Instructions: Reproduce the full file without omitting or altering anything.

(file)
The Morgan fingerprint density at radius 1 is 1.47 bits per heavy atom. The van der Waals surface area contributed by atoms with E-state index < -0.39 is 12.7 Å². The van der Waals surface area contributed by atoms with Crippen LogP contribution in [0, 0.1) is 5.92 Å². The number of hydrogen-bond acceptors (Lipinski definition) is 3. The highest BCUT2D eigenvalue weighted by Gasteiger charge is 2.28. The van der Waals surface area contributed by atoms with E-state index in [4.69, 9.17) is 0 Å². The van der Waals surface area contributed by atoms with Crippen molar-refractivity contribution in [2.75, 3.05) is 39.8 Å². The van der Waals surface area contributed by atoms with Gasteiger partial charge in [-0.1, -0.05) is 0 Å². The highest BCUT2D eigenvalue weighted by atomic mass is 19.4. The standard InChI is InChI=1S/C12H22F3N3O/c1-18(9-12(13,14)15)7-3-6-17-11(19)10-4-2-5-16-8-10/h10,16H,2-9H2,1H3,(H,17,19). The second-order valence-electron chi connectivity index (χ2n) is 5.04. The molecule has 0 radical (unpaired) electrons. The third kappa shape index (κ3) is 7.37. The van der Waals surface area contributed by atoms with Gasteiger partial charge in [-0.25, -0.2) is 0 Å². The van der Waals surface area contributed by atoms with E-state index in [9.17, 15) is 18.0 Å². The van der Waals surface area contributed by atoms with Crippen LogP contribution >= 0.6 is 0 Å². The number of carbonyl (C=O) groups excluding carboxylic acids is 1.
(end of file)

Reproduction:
The Morgan fingerprint density at radius 1 is 1.47 bits per heavy atom. The van der Waals surface area contributed by atoms with E-state index < -0.39 is 12.7 Å². The van der Waals surface area contributed by atoms with Crippen LogP contribution in [0, 0.1) is 5.92 Å². The number of hydrogen-bond acceptors (Lipinski definition) is 3. The highest BCUT2D eigenvalue weighted by Gasteiger charge is 2.28. The van der Waals surface area contributed by atoms with E-state index in [4.69, 9.17) is 0 Å². The van der Waals surface area contributed by atoms with Crippen molar-refractivity contribution in [2.75, 3.05) is 39.8 Å². The van der Waals surface area contributed by atoms with Gasteiger partial charge in [-0.1, -0.05) is 0 Å². The highest BCUT2D eigenvalue weighted by atomic mass is 19.4. The standard InChI is InChI=1S/C12H22F3N3O/c1-18(9-12(13,14)15)7-3-6-17-11(19)10-4-2-5-16-8-10/h10,16H,2-9H2,1H3,(H,17,19). The second-order valence-electron chi connectivity index (χ2n) is 5.04. The molecule has 0 radical (unpaired) electrons. The third kappa shape index (κ3) is 7.37. The van der Waals surface area contributed by atoms with Gasteiger partial charge in [-0.25, -0.2) is 0 Å². The van der Waals surface area contributed by atoms with E-state index in [9.17, 15) is 18.0 Å². The van der Waals surface area contributed by atoms with Crippen LogP contribution >= 0.6 is 0 Å². The number of carbonyl (C=O) groups excluding carboxylic acids is 1.